FourFourTwo USA's 50 Best American Women's Players of 2017: No. 5, Becky Sauerbrunn
Sauerbrunn is one of four players to get first-place votes from the year’s #USWNT50 panel. That she is ranked lowest of the four might speak to a certain bias against defenders, or the times she was on the wrong end of highlights during the previous year, or the fact that three other U.S. internationals had very, very strong seasons.
Still, there’s something about Sauerbrunn that continues to be underrated, even as the “best defender in the world” label has been throw around more liberally over the last four years. She remains, without a doubt, worthy of that consideration, but that skill combined with elite consistency, leadership and, as she is now 32, longevity makes you wonder why she isn’t higher on this list.
Consider this as a possible explanation — a hypothesis worth testing, if you will. When you image a center back you envision a certain thing, usually build around a player that makes plays when opportunities present themselves. As opposed to a striker, though, center backs’ opportunities come preventing goals, leaving two possible outcomes to any player: Merely doing their job, or screwing up.
That view of Sauerbrunn’s position will never understand why she, quietly, might deserve to be much higher on this list. More than any center back the game’s seen, Sauerbrunn creates her own opportunities to impact that game. Her ability to read building play has, perhaps, never been seen before in the women’s game, so much so that the nearly movement-to-movement impact she has on opposing attacks tends to transcend description. Yet sit down with a pen and paper, track everything that Sauerbrunn does on the field, and compare that to what other players in her positions are doing, and you get a picture that transcends our expectations for the center back position.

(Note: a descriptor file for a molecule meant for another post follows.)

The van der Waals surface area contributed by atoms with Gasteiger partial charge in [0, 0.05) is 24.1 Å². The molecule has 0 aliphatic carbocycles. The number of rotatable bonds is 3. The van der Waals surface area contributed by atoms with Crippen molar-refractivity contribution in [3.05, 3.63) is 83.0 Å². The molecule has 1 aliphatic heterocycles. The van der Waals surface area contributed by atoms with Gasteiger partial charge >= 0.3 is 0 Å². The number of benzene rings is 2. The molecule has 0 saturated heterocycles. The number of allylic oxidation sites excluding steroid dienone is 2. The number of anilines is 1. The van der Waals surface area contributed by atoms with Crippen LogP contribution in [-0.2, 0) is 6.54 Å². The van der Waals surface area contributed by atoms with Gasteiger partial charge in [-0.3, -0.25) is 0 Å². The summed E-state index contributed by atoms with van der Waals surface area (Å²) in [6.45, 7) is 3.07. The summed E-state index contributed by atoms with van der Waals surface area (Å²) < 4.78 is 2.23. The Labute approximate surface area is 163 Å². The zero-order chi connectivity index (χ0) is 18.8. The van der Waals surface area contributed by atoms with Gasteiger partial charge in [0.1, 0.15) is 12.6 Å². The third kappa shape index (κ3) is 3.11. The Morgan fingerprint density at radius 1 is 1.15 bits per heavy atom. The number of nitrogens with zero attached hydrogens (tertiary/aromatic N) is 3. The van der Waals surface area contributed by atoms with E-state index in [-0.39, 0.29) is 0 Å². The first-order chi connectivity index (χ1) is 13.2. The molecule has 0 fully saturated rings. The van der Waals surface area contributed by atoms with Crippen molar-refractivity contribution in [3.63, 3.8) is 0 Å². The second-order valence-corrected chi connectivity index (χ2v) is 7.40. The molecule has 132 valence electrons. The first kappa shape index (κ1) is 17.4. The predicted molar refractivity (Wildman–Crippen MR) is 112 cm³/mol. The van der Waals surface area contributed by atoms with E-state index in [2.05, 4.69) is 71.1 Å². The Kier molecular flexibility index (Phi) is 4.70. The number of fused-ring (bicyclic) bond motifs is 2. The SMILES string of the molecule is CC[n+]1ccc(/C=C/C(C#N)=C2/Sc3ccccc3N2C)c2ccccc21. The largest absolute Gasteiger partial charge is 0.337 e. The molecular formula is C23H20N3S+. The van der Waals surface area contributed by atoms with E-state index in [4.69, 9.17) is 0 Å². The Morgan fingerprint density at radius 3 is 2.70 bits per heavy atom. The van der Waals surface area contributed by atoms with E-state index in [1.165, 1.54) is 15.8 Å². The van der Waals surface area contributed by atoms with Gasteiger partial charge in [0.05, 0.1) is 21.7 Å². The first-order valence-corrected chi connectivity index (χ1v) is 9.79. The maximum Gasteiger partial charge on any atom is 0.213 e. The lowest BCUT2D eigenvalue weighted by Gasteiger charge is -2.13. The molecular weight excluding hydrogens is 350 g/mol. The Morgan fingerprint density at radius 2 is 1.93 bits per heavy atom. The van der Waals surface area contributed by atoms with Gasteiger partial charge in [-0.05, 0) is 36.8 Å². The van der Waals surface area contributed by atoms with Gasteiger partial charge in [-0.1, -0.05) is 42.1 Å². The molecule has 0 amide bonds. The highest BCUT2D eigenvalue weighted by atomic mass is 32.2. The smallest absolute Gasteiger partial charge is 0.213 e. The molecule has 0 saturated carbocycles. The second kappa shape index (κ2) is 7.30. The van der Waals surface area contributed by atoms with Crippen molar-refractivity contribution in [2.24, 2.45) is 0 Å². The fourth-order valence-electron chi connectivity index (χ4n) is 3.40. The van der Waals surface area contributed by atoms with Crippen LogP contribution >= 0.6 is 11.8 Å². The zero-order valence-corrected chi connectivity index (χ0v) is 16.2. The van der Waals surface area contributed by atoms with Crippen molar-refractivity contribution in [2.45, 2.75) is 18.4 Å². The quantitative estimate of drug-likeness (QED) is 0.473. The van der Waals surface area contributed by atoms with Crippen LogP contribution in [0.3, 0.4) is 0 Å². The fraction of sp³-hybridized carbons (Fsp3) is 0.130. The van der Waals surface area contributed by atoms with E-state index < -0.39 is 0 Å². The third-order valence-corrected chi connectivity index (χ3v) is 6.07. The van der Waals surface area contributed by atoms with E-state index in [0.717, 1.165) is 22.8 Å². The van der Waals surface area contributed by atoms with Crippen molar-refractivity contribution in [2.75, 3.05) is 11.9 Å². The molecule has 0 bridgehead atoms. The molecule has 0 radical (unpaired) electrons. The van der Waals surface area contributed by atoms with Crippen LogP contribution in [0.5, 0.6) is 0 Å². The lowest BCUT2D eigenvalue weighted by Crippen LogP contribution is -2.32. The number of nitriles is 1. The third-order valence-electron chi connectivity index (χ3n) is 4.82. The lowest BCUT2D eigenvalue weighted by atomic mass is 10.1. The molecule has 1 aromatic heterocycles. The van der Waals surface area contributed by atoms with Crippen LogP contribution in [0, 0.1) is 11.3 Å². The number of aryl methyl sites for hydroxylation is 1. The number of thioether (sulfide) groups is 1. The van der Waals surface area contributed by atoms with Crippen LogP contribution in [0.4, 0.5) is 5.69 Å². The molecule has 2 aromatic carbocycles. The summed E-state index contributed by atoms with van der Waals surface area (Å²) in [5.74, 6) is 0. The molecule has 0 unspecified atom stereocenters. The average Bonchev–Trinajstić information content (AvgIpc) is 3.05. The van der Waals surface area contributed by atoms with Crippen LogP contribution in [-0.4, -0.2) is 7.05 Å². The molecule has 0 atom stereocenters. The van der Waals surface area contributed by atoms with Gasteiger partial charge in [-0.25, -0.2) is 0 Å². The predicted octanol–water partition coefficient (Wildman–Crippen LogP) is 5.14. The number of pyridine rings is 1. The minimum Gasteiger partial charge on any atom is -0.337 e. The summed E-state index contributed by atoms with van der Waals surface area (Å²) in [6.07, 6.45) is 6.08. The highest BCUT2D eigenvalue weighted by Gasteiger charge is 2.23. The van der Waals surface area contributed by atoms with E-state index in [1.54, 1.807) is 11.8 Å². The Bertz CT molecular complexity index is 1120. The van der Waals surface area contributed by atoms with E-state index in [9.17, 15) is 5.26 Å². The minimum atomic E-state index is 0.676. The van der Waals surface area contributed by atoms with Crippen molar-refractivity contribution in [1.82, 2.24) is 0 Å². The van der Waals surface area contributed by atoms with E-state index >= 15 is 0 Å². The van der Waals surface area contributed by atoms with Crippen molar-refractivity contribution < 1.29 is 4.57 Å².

How does that performance compare to that of an elite attacker? A world-class creator? Or all-around, end-line-to-end-line presence in midfield? That’s where things get difficult, because while it’s easy to imagine Sauerbrunn as miles ahead of the United States' (or, perhaps the world’s) other centerbacks, it’s more difficult to to get a grasp on how her performance compares with other positions.
Here’s an exercise I’d recommend, though, for those who are into advanced metrics: Over a handful of NWSL games, keep track of where, around the penalty area, Sauerbrunn is making (or missing) plays, then compare that to the number of goals an attack could expect to score from those positions, had Sauerbrunn not intervened. Do so, and you’ll see why she may be the U.S.’ most impactful player.